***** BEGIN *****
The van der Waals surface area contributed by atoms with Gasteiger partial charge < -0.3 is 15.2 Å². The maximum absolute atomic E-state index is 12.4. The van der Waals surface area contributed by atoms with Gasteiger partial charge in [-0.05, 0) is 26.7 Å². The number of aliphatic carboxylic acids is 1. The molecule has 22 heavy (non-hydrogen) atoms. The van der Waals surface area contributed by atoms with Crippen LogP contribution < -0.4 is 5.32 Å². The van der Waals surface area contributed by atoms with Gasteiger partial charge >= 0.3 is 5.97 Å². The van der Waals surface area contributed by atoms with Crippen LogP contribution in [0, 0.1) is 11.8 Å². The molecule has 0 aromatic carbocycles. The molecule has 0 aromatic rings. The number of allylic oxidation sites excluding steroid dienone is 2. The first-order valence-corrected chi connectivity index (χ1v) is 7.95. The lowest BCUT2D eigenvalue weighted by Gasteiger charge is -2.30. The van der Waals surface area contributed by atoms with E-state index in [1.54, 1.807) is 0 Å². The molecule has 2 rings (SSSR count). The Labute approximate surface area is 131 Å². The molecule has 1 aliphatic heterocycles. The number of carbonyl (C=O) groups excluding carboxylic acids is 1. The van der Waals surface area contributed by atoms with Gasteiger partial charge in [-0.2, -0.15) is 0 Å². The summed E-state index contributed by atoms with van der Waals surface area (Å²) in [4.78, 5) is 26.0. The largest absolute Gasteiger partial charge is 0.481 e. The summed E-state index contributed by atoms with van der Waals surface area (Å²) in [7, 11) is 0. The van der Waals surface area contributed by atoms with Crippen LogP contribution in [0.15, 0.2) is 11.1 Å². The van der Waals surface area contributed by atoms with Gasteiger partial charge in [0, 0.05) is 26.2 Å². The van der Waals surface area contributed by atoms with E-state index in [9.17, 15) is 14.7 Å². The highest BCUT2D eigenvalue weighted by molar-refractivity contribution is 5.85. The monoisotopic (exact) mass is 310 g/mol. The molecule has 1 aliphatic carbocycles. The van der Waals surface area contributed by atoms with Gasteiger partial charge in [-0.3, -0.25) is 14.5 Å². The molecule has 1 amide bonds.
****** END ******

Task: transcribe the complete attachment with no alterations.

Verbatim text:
The van der Waals surface area contributed by atoms with Gasteiger partial charge < -0.3 is 15.2 Å². The maximum absolute atomic E-state index is 12.4. The van der Waals surface area contributed by atoms with Gasteiger partial charge in [-0.05, 0) is 26.7 Å². The number of aliphatic carboxylic acids is 1. The molecule has 22 heavy (non-hydrogen) atoms. The van der Waals surface area contributed by atoms with Crippen LogP contribution < -0.4 is 5.32 Å². The van der Waals surface area contributed by atoms with Gasteiger partial charge >= 0.3 is 5.97 Å². The van der Waals surface area contributed by atoms with Crippen LogP contribution in [0, 0.1) is 11.8 Å². The molecule has 0 aromatic carbocycles. The molecule has 0 aromatic rings. The number of allylic oxidation sites excluding steroid dienone is 2. The first-order valence-corrected chi connectivity index (χ1v) is 7.95. The lowest BCUT2D eigenvalue weighted by Gasteiger charge is -2.30. The van der Waals surface area contributed by atoms with E-state index in [1.54, 1.807) is 0 Å². The molecule has 2 rings (SSSR count). The Labute approximate surface area is 131 Å². The molecule has 1 aliphatic heterocycles. The number of carbonyl (C=O) groups excluding carboxylic acids is 1. The van der Waals surface area contributed by atoms with Gasteiger partial charge in [-0.2, -0.15) is 0 Å². The summed E-state index contributed by atoms with van der Waals surface area (Å²) in [4.78, 5) is 26.0. The largest absolute Gasteiger partial charge is 0.481 e. The summed E-state index contributed by atoms with van der Waals surface area (Å²) in [7, 11) is 0. The van der Waals surface area contributed by atoms with Crippen LogP contribution in [0.15, 0.2) is 11.1 Å². The van der Waals surface area contributed by atoms with Gasteiger partial charge in [0, 0.05) is 26.2 Å². The van der Waals surface area contributed by atoms with E-state index in [9.17, 15) is 14.7 Å². The highest BCUT2D eigenvalue weighted by molar-refractivity contribution is 5.85. The monoisotopic (exact) mass is 310 g/mol. The molecule has 1 aliphatic carbocycles. The van der Waals surface area contributed by atoms with Gasteiger partial charge in [-0.3, -0.25) is 14.5 Å². The molecule has 1 amide bonds.